IAEA Director General: Security concerns driving
Iran's atomic ambitions
--------------------------------------------- ----

6. In his remarks, Director General Mohammed El-
Baradei stated that security is the primary
driver for Iran's ambitions. He said, "Unless
Iran feels secure, they won't give up their
nuclear ambitions," adding, "The Iranian
enrichment program is a symptom of their
insecurity." ElBaradei also asked the group five
rhetorical questions on nuclear non-proliferation
and disarmament: 1) How can we preach non-
proliferation to non-nuclear states while nuclear
states continue to refine and improve their own
nuclear weapons capabilities? 2) How can we
ensure that the situation will not get worse? 3)
How can we ensure that nuclear material does not
fall into extremists' hands? 4) How can we
ensure that we have a proper global verification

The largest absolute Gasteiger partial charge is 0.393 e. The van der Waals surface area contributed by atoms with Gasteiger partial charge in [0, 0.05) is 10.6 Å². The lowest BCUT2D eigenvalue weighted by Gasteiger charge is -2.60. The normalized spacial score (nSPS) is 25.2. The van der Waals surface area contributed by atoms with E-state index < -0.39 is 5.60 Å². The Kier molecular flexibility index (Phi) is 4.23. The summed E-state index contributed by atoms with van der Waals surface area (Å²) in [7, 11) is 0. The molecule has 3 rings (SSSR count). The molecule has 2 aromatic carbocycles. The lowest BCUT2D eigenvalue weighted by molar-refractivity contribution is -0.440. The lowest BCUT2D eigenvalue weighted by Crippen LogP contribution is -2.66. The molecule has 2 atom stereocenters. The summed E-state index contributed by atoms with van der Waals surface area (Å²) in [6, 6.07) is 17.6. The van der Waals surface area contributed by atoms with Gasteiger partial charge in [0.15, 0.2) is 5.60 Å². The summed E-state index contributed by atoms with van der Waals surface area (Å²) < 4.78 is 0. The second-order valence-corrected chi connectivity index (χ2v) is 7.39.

regime in place? and 5) How can we create an
effective international compliance regime?
During the following question and answer period,
Solana commented on El-Baradei's questions,
saying "The most important issue is establishing
trust. There is a latent nuclear distrust that
cannot continue." Solana added "An Iranian-US
bilateral is fundamental" observing that the US'
physical presence is a "very constructive" step
beyond a "signature on a letter."

Meeting Background

7. The MGI event was a Bertelsmann/ Brookings/
NYU/ Stanford-sponsored project with the goal of
providing "...recommendations and generate
political momentum for the next American
president, the United Nations, and key
international partners to launch a strategic
effort to revitalize the multilateral security
system in 2009." Opened by UN Secretary General
Ban Ki-moon and German Foreign Minister Frank-
Walter Steinmeier, the opening dinner was
keynoted by Nobel laureate and Intergovernmental
Panel on Climate Change Chairman, Dr. Rajendra
Pachauri and attended by a diverse mix of former
and current foreign affairs notables, including
Former Canadian Prime Minister Paul Martin,
Brookings President Strobe Talbott, Former World
Bank President James Wolfensohn, and numerous